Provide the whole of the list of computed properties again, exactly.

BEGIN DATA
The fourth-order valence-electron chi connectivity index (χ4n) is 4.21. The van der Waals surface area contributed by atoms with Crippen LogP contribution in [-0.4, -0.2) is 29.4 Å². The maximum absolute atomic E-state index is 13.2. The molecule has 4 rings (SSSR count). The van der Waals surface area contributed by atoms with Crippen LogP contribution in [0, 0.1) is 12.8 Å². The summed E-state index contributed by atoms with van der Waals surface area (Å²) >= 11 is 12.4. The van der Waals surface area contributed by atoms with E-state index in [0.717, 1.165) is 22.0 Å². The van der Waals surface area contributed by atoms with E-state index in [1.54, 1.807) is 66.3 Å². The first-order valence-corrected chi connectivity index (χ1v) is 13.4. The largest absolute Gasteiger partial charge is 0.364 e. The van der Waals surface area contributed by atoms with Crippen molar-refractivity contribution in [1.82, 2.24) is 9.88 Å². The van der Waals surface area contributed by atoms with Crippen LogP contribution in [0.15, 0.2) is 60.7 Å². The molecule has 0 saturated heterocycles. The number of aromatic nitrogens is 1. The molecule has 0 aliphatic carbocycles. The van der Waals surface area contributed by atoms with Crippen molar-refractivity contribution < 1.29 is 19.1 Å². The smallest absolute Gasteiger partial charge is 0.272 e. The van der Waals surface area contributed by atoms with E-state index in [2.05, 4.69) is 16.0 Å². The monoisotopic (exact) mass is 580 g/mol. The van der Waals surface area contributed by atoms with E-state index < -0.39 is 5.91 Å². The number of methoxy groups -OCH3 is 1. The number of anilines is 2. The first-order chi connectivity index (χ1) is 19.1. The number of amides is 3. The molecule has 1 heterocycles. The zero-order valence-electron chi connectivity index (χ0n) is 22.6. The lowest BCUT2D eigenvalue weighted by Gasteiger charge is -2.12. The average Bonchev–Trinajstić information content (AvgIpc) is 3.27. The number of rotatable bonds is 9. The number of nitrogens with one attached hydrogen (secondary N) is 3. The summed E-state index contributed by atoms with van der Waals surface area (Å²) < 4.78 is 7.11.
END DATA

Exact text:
The fourth-order valence-electron chi connectivity index (χ4n) is 4.21. The van der Waals surface area contributed by atoms with Crippen LogP contribution in [-0.4, -0.2) is 29.4 Å². The maximum absolute atomic E-state index is 13.2. The molecule has 4 rings (SSSR count). The van der Waals surface area contributed by atoms with Crippen LogP contribution in [0, 0.1) is 12.8 Å². The summed E-state index contributed by atoms with van der Waals surface area (Å²) >= 11 is 12.4. The van der Waals surface area contributed by atoms with E-state index in [0.717, 1.165) is 22.0 Å². The van der Waals surface area contributed by atoms with E-state index in [1.54, 1.807) is 66.3 Å². The first-order valence-corrected chi connectivity index (χ1v) is 13.4. The largest absolute Gasteiger partial charge is 0.364 e. The van der Waals surface area contributed by atoms with Crippen molar-refractivity contribution in [1.82, 2.24) is 9.88 Å². The van der Waals surface area contributed by atoms with Crippen LogP contribution in [0.15, 0.2) is 60.7 Å². The molecule has 0 saturated heterocycles. The number of aromatic nitrogens is 1. The molecule has 0 aliphatic carbocycles. The van der Waals surface area contributed by atoms with Crippen molar-refractivity contribution < 1.29 is 19.1 Å². The smallest absolute Gasteiger partial charge is 0.272 e. The van der Waals surface area contributed by atoms with E-state index in [2.05, 4.69) is 16.0 Å². The monoisotopic (exact) mass is 580 g/mol. The van der Waals surface area contributed by atoms with E-state index < -0.39 is 5.91 Å². The number of methoxy groups -OCH3 is 1. The number of anilines is 2. The first-order chi connectivity index (χ1) is 19.1. The number of amides is 3. The molecule has 1 heterocycles. The zero-order valence-electron chi connectivity index (χ0n) is 22.6. The lowest BCUT2D eigenvalue weighted by Gasteiger charge is -2.12. The average Bonchev–Trinajstić information content (AvgIpc) is 3.27. The number of rotatable bonds is 9. The number of nitrogens with one attached hydrogen (secondary N) is 3. The summed E-state index contributed by atoms with van der Waals surface area (Å²) < 4.78 is 7.11.